A new prison is a good thing, says First Minister

By Contributed Item in Politics

Bridgend’s experience suggests that Port Talbot has nothing to fear from plans to build a prison at Baglan, says Carwyn Jones.

Facing questions at the National Assembly, the First Minister assured Aberavon AM David Rees that from his experience as the AM for Bridgend, where Parc Prison is located, he need have no fears that the building of a prison in his area will have a negative impact.

Mr Jones said the new prison will create 500 local jobs and generate £11 million in revenue for the local economy.

He told Mr Rees: “Could I reassure my colleague that, as somebody who has a prison in his constituency, and who was the ward councillor when the prison was being built, there were concerns at the time, no question about it, but that those concerns were never realised?

“We didn’t lose investment. In fact, a brand new housing estate is being built almost up to the prison perimeter at the moment, and those houses are being sold.

“Whereas people will inevitably have concerns about something new in the area, what we know not just from Bridgend, but from elsewhere in Wales, is that prisons do generate jobs and ultimately, of course, they don’t have a negative effect on the local economy or town.

“I speak as somebody with a prison in my constituency. It had no detrimental effect at all on the immediate area, or indeed on the town of Bridgend, or indeed on investment.”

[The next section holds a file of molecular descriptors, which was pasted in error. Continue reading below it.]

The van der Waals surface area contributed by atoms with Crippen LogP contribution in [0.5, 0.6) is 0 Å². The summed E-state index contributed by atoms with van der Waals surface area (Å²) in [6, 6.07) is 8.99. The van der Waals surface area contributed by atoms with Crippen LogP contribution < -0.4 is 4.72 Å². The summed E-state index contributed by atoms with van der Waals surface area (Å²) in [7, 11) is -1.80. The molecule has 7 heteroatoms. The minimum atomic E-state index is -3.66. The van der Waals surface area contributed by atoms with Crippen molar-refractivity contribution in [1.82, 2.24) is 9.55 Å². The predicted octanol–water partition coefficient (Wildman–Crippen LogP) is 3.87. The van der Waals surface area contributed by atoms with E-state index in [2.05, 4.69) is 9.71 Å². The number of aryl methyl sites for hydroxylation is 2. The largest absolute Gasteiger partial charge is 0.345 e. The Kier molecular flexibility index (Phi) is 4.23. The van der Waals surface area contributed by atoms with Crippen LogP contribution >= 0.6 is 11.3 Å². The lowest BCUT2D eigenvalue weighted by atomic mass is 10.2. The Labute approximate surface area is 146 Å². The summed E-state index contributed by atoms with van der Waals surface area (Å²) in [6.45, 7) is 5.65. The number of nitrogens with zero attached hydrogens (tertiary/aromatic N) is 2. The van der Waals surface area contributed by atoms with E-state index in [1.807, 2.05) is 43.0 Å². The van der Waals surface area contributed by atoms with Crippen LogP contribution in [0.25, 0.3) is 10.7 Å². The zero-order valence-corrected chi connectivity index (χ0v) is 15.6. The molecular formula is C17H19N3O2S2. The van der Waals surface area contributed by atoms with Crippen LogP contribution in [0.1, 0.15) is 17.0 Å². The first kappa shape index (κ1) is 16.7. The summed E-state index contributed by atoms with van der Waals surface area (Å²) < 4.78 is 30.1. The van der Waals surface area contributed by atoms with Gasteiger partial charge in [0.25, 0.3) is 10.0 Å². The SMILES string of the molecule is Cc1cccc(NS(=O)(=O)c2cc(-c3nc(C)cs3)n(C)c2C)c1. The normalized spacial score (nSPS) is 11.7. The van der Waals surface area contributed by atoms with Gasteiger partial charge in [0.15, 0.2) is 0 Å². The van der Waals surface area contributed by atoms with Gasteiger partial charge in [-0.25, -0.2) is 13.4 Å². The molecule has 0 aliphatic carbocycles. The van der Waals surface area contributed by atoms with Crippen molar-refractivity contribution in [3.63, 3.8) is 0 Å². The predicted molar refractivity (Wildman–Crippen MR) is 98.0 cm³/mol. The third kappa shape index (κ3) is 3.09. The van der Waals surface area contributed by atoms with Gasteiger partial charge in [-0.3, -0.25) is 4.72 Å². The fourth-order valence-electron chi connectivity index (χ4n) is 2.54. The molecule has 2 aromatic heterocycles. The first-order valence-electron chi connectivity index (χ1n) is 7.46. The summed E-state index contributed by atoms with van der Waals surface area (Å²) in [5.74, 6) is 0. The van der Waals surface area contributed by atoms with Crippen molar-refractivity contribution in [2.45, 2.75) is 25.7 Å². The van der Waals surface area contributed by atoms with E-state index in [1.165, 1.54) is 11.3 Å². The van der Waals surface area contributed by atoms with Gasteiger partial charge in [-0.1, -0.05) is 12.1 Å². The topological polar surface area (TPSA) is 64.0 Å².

Mr Jones said that another modern prison is needed in south Wales and that there’s no getting away from that.

He added: “Of course, it’s hugely important to work with local people and businesses in order to reassure them, based on what I’ve seen with my own eyes in Bridgend.

“I remember what happened in 1995-96, when Parc Prison was built, people did have a lot of questions, and those questions were dealt with by way of a public consultation.

“And, of course, we see ourselves 20 years on – not without teething troubles, I have to say, when the prison was opened—but, 20 years on, the prison is accepted as part of the community and has created hundreds of jobs.”

Report by Michael Prosser

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